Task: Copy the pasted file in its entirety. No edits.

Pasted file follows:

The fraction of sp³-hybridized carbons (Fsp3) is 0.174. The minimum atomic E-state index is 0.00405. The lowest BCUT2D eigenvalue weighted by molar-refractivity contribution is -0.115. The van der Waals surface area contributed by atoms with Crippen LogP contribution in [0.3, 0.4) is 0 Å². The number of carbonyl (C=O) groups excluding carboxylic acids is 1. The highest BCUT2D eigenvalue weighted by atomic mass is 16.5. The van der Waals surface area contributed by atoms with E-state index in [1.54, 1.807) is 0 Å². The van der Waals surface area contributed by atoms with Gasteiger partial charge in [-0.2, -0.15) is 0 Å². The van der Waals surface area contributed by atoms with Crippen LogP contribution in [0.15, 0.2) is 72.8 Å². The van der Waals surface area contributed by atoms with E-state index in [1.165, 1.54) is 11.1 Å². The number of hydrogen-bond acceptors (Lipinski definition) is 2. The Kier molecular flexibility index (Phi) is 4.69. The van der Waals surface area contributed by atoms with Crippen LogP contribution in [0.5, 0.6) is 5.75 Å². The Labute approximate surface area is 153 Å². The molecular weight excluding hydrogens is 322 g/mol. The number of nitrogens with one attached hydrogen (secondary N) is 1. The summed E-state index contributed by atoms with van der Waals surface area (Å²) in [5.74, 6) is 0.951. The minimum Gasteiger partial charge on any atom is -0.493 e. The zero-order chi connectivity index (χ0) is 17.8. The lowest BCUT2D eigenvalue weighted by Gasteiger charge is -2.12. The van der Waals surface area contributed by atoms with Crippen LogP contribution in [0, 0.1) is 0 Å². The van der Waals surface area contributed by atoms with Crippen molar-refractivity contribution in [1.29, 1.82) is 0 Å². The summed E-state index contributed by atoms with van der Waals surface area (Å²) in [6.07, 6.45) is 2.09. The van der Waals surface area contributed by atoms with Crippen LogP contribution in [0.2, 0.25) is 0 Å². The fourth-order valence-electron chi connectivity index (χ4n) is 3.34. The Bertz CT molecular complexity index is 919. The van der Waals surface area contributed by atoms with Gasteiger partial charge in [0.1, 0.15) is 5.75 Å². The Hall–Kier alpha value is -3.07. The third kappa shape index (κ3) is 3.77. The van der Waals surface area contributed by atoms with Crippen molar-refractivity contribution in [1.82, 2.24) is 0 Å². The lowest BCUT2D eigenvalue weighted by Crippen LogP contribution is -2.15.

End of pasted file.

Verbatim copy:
The fraction of sp³-hybridized carbons (Fsp3) is 0.174. The minimum atomic E-state index is 0.00405. The lowest BCUT2D eigenvalue weighted by molar-refractivity contribution is -0.115. The van der Waals surface area contributed by atoms with Crippen LogP contribution in [0.3, 0.4) is 0 Å². The number of carbonyl (C=O) groups excluding carboxylic acids is 1. The highest BCUT2D eigenvalue weighted by atomic mass is 16.5. The van der Waals surface area contributed by atoms with E-state index in [1.54, 1.807) is 0 Å². The van der Waals surface area contributed by atoms with Gasteiger partial charge in [-0.2, -0.15) is 0 Å². The van der Waals surface area contributed by atoms with Crippen LogP contribution in [0.15, 0.2) is 72.8 Å². The van der Waals surface area contributed by atoms with E-state index in [1.165, 1.54) is 11.1 Å². The number of hydrogen-bond acceptors (Lipinski definition) is 2. The Kier molecular flexibility index (Phi) is 4.69. The van der Waals surface area contributed by atoms with Crippen LogP contribution in [0.5, 0.6) is 5.75 Å². The Labute approximate surface area is 153 Å². The molecular weight excluding hydrogens is 322 g/mol. The number of nitrogens with one attached hydrogen (secondary N) is 1. The summed E-state index contributed by atoms with van der Waals surface area (Å²) in [5.74, 6) is 0.951. The minimum Gasteiger partial charge on any atom is -0.493 e. The zero-order chi connectivity index (χ0) is 17.8. The lowest BCUT2D eigenvalue weighted by Gasteiger charge is -2.12. The van der Waals surface area contributed by atoms with Crippen LogP contribution in [0, 0.1) is 0 Å². The van der Waals surface area contributed by atoms with Crippen molar-refractivity contribution in [1.29, 1.82) is 0 Å². The summed E-state index contributed by atoms with van der Waals surface area (Å²) in [6.07, 6.45) is 2.09. The van der Waals surface area contributed by atoms with Crippen LogP contribution in [0.2, 0.25) is 0 Å². The fourth-order valence-electron chi connectivity index (χ4n) is 3.34. The Bertz CT molecular complexity index is 919. The van der Waals surface area contributed by atoms with Gasteiger partial charge in [0.1, 0.15) is 5.75 Å². The Hall–Kier alpha value is -3.07. The third kappa shape index (κ3) is 3.77. The van der Waals surface area contributed by atoms with Crippen molar-refractivity contribution in [1.82, 2.24) is 0 Å². The lowest BCUT2D eigenvalue weighted by Crippen LogP contribution is -2.15.